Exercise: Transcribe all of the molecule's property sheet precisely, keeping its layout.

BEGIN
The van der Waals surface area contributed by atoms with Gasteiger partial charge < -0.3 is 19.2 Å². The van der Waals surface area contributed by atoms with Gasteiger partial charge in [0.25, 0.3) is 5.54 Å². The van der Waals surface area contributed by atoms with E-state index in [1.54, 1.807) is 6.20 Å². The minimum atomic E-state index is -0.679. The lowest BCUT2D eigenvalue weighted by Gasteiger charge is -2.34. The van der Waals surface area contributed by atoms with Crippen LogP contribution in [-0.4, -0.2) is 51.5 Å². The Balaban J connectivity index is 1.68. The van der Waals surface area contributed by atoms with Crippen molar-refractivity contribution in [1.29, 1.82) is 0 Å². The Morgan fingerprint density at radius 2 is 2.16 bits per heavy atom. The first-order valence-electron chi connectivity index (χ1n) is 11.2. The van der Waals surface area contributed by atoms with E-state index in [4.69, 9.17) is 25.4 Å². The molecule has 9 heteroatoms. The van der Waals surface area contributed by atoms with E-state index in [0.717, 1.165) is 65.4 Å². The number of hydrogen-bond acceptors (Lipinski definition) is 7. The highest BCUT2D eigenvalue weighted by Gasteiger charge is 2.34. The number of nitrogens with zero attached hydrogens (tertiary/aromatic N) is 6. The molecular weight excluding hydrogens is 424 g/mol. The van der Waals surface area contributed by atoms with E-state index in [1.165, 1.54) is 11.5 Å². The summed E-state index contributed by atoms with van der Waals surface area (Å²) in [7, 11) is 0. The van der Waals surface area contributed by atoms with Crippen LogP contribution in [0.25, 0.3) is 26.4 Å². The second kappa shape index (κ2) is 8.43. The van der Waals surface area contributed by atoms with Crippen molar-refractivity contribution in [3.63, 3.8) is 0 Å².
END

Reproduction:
The van der Waals surface area contributed by atoms with Gasteiger partial charge < -0.3 is 19.2 Å². The van der Waals surface area contributed by atoms with Gasteiger partial charge in [0.25, 0.3) is 5.54 Å². The van der Waals surface area contributed by atoms with E-state index in [1.54, 1.807) is 6.20 Å². The minimum atomic E-state index is -0.679. The lowest BCUT2D eigenvalue weighted by Gasteiger charge is -2.34. The van der Waals surface area contributed by atoms with Crippen LogP contribution in [-0.4, -0.2) is 51.5 Å². The Balaban J connectivity index is 1.68. The van der Waals surface area contributed by atoms with Crippen molar-refractivity contribution in [1.29, 1.82) is 0 Å². The Morgan fingerprint density at radius 2 is 2.16 bits per heavy atom. The first-order valence-electron chi connectivity index (χ1n) is 11.2. The van der Waals surface area contributed by atoms with E-state index in [4.69, 9.17) is 25.4 Å². The molecule has 9 heteroatoms. The van der Waals surface area contributed by atoms with E-state index in [0.717, 1.165) is 65.4 Å². The number of hydrogen-bond acceptors (Lipinski definition) is 7. The highest BCUT2D eigenvalue weighted by Gasteiger charge is 2.34. The number of nitrogens with zero attached hydrogens (tertiary/aromatic N) is 6. The molecular weight excluding hydrogens is 424 g/mol. The van der Waals surface area contributed by atoms with E-state index in [1.165, 1.54) is 11.5 Å². The summed E-state index contributed by atoms with van der Waals surface area (Å²) in [7, 11) is 0. The van der Waals surface area contributed by atoms with Crippen LogP contribution in [0.25, 0.3) is 26.4 Å². The second kappa shape index (κ2) is 8.43. The van der Waals surface area contributed by atoms with Crippen molar-refractivity contribution in [3.63, 3.8) is 0 Å².